|thanks. Yeah I'm @DangerCapital|
|Very good response. As HVN revenue is increasing from around Europe the drop in Sterling v Euro can only be a good thing also. I see HYDG as low risk with a good dividend yield. Are you on twitter?|
|Personally I ignore all goodwill in all valuations of all companies. It is simply an accounting entry to account for the premium paid over net assets on takeover. Acquisitive companies will typically have more goodwill.
While having a low PTBV like HYDG may provide a better downside protection in extremis unless it is in cash or property then the assets tend be be hard to collect in a wind up situation. I'm not sure it is good metric for valuing recruiters as a going concern where most of the value is in the brand and economies of scale. They typically require very little capital to operate since their assets are their people.
The benefit of this asset-lite model is typically high ROCE so if successful they can grow rapidly with little capital expenditure. The downside is that the 'assets' demand a high proportion of the economic value they generate or they go elsewhere. This is one of the reasons that profits at HVN have been relatively static even as revenue has grown. They are priced for a significant permanent decline in earnings and their balanced business model of permanent, contracting & outsourcing has always proved quite resilient. For HVN to be a successful investment they don't need growth just a lack of significant decline.
For HYDG having a large amount of capital tied up in working capital is not necessarily a good thing - their low ROCE means they will suck in cash even as they grow earnings and probably face the same problems as other recruiters of staff retention. If they can operate on a lower NWC and generate growth then turning this working capital into cash and increasing earnings will make this a good investment too.|
|Thanks for the reply. How much is the goodwill on HVN's balance sheet? Do you believe that is warranted. Seems a tad unrealistic but just my opinion. 49.7 million? Did Mr. Graham value with goodwill, I dont think so.
I'm invested in HVN btw. 80p is attainable short term I believe and nice dividend. Not convinced on anything beyond especially if there is a downturn.|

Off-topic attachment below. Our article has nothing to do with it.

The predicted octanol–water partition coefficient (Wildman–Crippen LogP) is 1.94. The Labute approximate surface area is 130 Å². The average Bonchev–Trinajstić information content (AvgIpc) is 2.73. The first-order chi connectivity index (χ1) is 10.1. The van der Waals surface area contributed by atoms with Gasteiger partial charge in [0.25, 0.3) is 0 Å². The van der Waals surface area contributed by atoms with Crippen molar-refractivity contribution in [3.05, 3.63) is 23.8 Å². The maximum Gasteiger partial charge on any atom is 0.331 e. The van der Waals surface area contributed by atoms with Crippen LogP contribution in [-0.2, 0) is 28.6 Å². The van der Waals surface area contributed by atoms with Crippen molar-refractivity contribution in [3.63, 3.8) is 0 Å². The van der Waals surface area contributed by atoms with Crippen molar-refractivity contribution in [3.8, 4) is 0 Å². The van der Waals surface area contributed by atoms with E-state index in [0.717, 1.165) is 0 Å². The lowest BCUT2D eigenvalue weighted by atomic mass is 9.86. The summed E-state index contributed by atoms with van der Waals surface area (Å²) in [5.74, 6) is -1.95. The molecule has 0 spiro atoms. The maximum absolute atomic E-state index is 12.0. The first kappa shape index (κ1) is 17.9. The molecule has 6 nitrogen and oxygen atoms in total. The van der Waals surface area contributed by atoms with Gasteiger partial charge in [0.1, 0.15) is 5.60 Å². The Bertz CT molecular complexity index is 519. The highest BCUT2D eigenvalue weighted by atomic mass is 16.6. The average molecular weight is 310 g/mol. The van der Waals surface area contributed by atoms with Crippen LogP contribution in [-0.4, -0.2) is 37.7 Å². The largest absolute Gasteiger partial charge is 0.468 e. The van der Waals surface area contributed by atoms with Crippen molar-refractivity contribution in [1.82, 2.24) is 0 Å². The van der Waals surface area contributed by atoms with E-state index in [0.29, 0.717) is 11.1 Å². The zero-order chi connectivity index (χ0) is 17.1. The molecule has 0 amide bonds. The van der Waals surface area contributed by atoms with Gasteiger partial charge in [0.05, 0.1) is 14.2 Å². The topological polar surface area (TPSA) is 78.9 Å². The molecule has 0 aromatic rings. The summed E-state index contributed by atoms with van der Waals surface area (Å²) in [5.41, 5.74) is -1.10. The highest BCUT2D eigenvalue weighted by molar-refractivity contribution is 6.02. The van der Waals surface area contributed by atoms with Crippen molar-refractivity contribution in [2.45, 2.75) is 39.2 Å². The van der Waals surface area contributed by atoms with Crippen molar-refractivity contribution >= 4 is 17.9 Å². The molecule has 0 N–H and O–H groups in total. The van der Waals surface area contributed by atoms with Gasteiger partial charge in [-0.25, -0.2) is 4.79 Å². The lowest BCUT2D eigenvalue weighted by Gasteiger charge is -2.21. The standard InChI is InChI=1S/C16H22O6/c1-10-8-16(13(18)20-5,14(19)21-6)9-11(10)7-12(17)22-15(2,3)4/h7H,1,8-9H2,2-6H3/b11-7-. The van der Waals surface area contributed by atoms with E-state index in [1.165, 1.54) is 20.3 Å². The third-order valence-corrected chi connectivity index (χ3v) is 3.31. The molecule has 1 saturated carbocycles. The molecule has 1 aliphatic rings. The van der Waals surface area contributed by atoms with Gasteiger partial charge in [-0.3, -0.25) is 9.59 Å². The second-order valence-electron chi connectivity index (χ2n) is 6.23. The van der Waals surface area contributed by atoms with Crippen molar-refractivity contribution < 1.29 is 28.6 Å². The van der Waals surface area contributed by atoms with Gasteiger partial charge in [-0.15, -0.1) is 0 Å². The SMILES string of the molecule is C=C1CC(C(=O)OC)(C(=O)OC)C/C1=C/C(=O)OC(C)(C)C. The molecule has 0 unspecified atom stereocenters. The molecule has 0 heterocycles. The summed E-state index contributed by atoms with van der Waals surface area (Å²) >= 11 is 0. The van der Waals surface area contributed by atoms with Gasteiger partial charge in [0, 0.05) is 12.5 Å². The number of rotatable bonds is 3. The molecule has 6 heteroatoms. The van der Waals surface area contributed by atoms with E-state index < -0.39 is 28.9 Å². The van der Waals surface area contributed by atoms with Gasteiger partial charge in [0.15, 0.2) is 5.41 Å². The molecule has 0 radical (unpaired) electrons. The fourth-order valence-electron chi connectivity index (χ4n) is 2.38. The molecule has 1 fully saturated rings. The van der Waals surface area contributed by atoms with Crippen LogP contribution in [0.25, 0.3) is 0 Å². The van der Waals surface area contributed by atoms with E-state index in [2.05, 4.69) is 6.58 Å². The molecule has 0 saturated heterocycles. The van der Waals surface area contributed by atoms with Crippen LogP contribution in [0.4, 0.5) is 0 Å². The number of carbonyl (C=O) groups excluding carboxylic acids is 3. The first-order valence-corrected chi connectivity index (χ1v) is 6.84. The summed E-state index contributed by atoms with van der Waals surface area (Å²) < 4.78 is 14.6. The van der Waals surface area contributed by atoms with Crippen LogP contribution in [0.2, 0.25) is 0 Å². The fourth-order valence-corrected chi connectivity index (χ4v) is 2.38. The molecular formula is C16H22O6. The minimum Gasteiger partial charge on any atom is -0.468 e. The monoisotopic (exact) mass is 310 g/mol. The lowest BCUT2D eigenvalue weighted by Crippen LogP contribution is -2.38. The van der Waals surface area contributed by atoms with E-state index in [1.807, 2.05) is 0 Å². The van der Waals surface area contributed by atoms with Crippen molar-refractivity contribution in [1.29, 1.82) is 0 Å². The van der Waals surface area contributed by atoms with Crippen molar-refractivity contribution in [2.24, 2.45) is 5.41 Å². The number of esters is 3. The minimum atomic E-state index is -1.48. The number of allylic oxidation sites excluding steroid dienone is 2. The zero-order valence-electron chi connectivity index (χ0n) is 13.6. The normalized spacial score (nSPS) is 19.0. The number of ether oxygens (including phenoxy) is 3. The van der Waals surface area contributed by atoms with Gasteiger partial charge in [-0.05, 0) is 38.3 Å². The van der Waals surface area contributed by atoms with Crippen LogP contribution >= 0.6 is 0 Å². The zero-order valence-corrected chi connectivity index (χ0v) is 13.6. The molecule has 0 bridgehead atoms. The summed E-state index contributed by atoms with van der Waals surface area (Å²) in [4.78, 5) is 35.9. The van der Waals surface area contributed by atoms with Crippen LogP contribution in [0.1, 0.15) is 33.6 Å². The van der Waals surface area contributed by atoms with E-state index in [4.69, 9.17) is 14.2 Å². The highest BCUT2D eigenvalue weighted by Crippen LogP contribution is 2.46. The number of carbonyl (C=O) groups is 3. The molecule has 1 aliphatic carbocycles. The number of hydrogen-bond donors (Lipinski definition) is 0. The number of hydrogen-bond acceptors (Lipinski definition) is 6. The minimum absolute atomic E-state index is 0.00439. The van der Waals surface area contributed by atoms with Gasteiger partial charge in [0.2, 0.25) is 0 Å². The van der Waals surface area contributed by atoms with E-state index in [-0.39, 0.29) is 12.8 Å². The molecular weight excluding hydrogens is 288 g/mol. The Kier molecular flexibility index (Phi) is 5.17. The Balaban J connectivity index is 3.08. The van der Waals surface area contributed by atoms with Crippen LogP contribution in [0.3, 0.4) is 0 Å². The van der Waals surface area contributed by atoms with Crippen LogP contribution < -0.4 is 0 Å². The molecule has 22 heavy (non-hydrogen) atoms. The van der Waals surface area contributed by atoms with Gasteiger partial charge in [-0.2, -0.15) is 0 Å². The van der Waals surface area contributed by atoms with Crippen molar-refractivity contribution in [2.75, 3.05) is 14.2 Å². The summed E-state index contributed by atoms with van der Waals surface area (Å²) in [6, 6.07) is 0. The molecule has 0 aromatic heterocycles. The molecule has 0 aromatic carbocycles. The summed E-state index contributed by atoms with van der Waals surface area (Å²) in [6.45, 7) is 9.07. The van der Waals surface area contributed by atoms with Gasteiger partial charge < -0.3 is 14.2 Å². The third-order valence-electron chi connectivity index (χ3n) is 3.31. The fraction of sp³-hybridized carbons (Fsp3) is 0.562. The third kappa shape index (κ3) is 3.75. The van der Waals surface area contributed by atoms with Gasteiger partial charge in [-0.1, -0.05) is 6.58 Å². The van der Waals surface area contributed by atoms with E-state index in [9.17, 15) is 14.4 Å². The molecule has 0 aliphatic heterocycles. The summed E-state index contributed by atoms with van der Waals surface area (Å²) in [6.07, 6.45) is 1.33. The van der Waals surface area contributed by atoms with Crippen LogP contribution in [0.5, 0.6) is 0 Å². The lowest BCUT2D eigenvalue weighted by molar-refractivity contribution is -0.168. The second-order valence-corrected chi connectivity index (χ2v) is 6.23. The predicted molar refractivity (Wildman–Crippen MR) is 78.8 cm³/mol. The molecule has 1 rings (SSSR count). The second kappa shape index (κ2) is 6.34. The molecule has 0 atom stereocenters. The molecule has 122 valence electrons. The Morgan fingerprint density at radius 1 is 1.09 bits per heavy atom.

|Based on their trading statements for the next reporting period:
HYDG.L expect to report a PBT of £0.75m so are on an EV/PBT of c.10.
HVN.L expect to be in line market expectations of 8.3p EPS = £6m PAT = c£7.5m PBT vs EV £55m = £61m mkt cap - £5.5m net cash so are on a EV/PBT of c.7.
Very simplistic metrics but on the surface it seems less than obvious that HYDG.L should be considered better value.|
Thanks, I have had a look at these.
I personally have a few problems with it. Firstly it's a little too small for the portfolio rules; but in terms a valuation Mr. Graham warned me about inconsistentcy of earnings. Although he also advised against judging the future against the past it is important to understand a trend.
Upon my previous commentary of measuring value against profitablility I still have the issue of even finding normalised EPS to give a measure of underlying profits.
HVN have a course been utilising the normalised section for some time to describe their underlying profits as opposed to the headline ones. I am just about OK for this if there is a viable story. (My notes on the last sect of accounts called it a binary bet on whether management had a hold or not)....my last such bet was greggs BTW.
Hard for me to give a fair value for Hydrogen. Do you have an expectation of future profits? I note some postive momentum of late which perhaps aaugers well. However small stocks such as these can move either way quickly as I suspect you are well aware.|
|compare to HYDG.L . They are a much better value pick|
|A nice breakout on the chart I have to say.
There are LOTS of ways to value a PLC. I ordinarily utilise Ben Graham's methods and whilst I would not say I implement every idea from his book "security analysis" (War and peace is an easier read) I have to say I still find his writings remarkably relevant still.
Robbie Burns tends to utilise some very effective but simple methods for valuations which (in many respects not disimilar to Mr Graham) make very good sense when you think about it.
"How much are your profits and how much does your company cost to buy?" is kindof the gist. His analogy is to consider if you were to buy the whole company would you be happy with how long it took you to make your investment back.
On that basis we're extremly cheap here. On Mr. Graham's method we have a tidy margin of safety with a valuation of circa 40% lower than fair value. (by my calcs).
We could compare others if you wish? Any in particular?|
|In what way not as good?|
|they are cheap because they are not as good